There are some divorces you can see coming a mile away. But the split between PokerStars and Chris Moneymaker, after 17 happy years of marriage, took almost all of their friends by surprise.
And the timing seemed peculiar to American audiences: They stayed together for nearly 10 years after Black Friday, but just as regulated online poker was starting to gather momentum in the U.S., with PokerStars just weeks away from launching in Michigan, the mutual moneymaking was over.
The amicable split, which seems to mostly have centered around Moneymaker no longer being up for the amount of international travel required for his ambassador role, comes at not just a pivotal time for online poker in the U.S., but perhaps at an inflection point for poker pro sponsorships. Whereas at the height of the battle for supremacy between PokerStars and Full Tilt Poker in the period between the UIGEA in 2006 and Black Friday in 2011 there were as many as 160 sponsored “Full Tilt Pros” at once, now hardly any American poker players have such deals.
Poker pro sponsorship in America has bottomed out. The question is whether that is just a temporary reality before promotional deals between operators and poker players slowly grind their way back up.
Where things stand now
Last month Michigan became the fifth state to deal virtual cards in a regulated environment, joining Nevada, New Jersey, Delaware, and Pennsylvania. West Virginia has also legalized online poker, but the games haven’t launched yet.
The only sites operational in any of those states are PokerStars, WSOP.com/888poker (two brands sharing a network), and PartyPoker.
It was a big deal in 2014 when 2012 World Series of Poker Main Event champion Greg Merson signed a sponsorship contract with WSOP.com because aligning with pros hadn’t been a part of the WSOP.com strategy to that point — and it isn’t now, as the operator has no pro ambassadors currently listed on its sites.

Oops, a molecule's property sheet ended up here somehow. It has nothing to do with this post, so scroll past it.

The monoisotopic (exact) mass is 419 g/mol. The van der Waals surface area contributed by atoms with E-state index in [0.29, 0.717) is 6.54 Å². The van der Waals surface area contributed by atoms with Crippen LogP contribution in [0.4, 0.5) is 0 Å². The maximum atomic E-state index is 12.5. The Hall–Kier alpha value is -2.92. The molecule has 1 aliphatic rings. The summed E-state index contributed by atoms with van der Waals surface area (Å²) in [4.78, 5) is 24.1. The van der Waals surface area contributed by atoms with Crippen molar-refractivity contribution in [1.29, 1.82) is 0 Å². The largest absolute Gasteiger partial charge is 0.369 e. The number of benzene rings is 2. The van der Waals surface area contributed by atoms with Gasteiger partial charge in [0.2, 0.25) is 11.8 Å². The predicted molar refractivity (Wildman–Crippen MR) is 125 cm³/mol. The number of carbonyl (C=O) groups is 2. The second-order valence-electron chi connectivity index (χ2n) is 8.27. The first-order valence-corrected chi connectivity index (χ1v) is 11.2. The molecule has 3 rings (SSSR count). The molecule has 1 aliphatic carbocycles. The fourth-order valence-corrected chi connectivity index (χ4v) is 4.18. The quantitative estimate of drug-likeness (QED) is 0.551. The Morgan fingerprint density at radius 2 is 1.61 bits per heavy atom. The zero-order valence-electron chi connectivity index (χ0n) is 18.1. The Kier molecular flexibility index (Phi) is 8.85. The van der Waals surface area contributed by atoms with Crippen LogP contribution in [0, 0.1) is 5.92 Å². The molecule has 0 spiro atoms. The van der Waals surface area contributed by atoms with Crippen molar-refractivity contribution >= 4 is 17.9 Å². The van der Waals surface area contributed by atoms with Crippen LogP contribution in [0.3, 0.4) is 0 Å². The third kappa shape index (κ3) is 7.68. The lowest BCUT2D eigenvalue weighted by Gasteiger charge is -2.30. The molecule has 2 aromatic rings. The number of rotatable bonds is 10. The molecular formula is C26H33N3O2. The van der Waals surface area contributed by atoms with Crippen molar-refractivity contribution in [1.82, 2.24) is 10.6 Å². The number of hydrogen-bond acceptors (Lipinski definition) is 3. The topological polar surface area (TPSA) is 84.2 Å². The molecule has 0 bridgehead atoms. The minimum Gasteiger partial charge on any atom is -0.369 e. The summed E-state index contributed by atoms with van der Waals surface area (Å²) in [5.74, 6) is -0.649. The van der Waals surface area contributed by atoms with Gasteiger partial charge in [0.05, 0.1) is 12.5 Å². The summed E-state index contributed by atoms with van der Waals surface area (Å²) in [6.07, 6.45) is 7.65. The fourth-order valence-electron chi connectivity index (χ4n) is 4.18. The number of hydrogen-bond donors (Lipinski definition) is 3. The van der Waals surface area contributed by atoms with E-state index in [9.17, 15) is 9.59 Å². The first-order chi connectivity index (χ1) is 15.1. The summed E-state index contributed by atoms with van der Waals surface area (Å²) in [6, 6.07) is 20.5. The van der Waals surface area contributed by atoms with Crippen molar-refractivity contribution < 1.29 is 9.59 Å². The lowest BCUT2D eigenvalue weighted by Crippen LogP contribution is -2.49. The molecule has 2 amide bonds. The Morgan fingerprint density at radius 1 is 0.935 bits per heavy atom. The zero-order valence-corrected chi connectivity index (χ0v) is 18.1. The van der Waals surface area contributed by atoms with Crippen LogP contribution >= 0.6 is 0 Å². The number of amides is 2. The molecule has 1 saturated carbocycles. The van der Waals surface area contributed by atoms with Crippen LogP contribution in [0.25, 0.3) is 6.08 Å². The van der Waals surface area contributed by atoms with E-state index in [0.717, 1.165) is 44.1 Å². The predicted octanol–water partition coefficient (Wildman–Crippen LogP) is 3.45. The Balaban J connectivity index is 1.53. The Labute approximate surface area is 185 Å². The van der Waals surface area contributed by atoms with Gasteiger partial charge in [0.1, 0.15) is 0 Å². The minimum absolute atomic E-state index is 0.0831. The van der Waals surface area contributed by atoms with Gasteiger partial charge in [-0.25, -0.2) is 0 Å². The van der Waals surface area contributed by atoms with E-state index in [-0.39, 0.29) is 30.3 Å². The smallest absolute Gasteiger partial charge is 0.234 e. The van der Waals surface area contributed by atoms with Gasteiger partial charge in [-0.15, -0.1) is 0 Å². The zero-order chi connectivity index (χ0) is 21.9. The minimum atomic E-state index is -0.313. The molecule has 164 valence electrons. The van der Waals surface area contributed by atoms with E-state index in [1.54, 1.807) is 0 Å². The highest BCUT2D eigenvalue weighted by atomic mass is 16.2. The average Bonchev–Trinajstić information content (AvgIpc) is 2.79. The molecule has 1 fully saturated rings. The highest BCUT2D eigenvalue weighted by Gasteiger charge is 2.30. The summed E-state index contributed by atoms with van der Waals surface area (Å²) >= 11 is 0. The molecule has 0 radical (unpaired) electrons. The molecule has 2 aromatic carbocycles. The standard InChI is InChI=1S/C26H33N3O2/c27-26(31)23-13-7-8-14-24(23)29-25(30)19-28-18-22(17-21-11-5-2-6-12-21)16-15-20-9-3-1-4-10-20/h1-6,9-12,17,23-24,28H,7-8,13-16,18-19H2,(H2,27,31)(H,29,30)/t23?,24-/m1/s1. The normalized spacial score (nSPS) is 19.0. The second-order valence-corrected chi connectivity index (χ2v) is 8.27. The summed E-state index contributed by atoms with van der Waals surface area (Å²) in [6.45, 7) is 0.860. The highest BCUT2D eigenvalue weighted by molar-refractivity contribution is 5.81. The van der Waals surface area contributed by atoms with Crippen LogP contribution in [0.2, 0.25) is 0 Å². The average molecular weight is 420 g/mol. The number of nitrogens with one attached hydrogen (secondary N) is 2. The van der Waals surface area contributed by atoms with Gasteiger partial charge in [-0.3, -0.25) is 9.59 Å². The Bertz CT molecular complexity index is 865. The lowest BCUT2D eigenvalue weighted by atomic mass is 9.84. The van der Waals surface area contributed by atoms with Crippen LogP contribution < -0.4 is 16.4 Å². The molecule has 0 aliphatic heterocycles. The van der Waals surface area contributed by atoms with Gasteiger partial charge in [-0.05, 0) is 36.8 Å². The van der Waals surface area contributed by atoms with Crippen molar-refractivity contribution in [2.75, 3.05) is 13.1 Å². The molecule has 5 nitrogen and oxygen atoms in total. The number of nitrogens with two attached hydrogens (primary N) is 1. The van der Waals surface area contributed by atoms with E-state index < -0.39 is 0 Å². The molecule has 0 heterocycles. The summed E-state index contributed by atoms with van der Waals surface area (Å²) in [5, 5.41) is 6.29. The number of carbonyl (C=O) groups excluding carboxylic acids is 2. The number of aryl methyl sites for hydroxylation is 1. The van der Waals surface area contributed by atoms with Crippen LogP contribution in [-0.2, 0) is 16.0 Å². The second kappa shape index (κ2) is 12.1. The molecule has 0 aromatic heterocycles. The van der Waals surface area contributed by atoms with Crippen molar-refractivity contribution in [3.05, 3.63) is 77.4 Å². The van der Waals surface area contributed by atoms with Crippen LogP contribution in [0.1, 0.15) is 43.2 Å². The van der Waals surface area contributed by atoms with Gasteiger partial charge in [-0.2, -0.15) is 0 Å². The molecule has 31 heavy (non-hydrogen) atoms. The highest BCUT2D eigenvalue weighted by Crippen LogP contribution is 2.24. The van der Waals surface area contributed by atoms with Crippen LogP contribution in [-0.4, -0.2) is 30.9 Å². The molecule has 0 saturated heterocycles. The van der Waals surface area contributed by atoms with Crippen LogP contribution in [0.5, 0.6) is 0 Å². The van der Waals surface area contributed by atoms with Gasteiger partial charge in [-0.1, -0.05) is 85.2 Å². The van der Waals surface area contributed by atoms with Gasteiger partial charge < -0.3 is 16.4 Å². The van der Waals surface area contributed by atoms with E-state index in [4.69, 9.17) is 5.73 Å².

Team PartyPoker includes only three Americans, and one of them, Kevin Hart, is far from a poker pro. And those who are American poker pros are clearly there primarily to wield international influence, much like Moneymaker post-2011 with PokerStars.
The only American player on PokerStars Team Pro now that Moneymaker has departed is Jen Shahade, a Pennsylvania-based multi-threat dubbed a “Mind Sports Ambassador” for her prowess in poker and chess (she’s a two-time U.S. Women’s Champion) who also brings media experience to the table. But she might not remain one of a kind in the Keystone State for long.
“She is a fantastic ambassador for both poker and chess,” Rebecca McAdam-Willets, associate director of group public relations for PokerStars, told MI Bets. “We will shortly be announcing some new ambassador streamers in PA.”
That’s encouraging news for Michigan-based poker pros hoping for a similar sponsorship deal, whether with PokerStars or with one of the other operators soon to land in the state. Added McAdam-Willets, “We always have our eye out for talent to support, whether that’s through an ambassador sponsorship, helping a Twitch streamer to grow and create content, or simply ad hoc opportunities that help spread the word about our game while engaging those who love it.”
Riess grabbing a piece
In Michigan, there are two pros particularly obvious for sites to target. In a five-year span, two young men from the state won the WSOP Main Event — Joe Cada in 2009 at age 21, and Ryan Riess in 2013 at 23.
Riess hasn’t actually lived in Michigan since before his breakthrough WSOP victory — he currently resides with his wife and three young daughters in Las Vegas — and hasn’t been back in Michigan to play on PokerStars since the site launched, but that isn’t stopping sites from showing interest in sponsoring him.
“My agent is actually in active talks with a few different operators,” Riess told MI Bets. “I can’t talk too much about the specifics of the deals and who we’re talking to, because they’re actively under discussion. But we have been approached by a lot of the different potential poker sites — and online sportsbooks, because sports betting just started a few weeks ago in Michigan. Everybody’s trying to find ways to attract more players than their competition. So, there’s been a lot of interest.”
Riess famously didn’t sell advertising space on his clothing when he won the Main Event — choosing instead to wear a patch-less Calvin Johnson Detroit Lions jersey — and he never signed a major online poker sponsorship deal after that. But times are changing.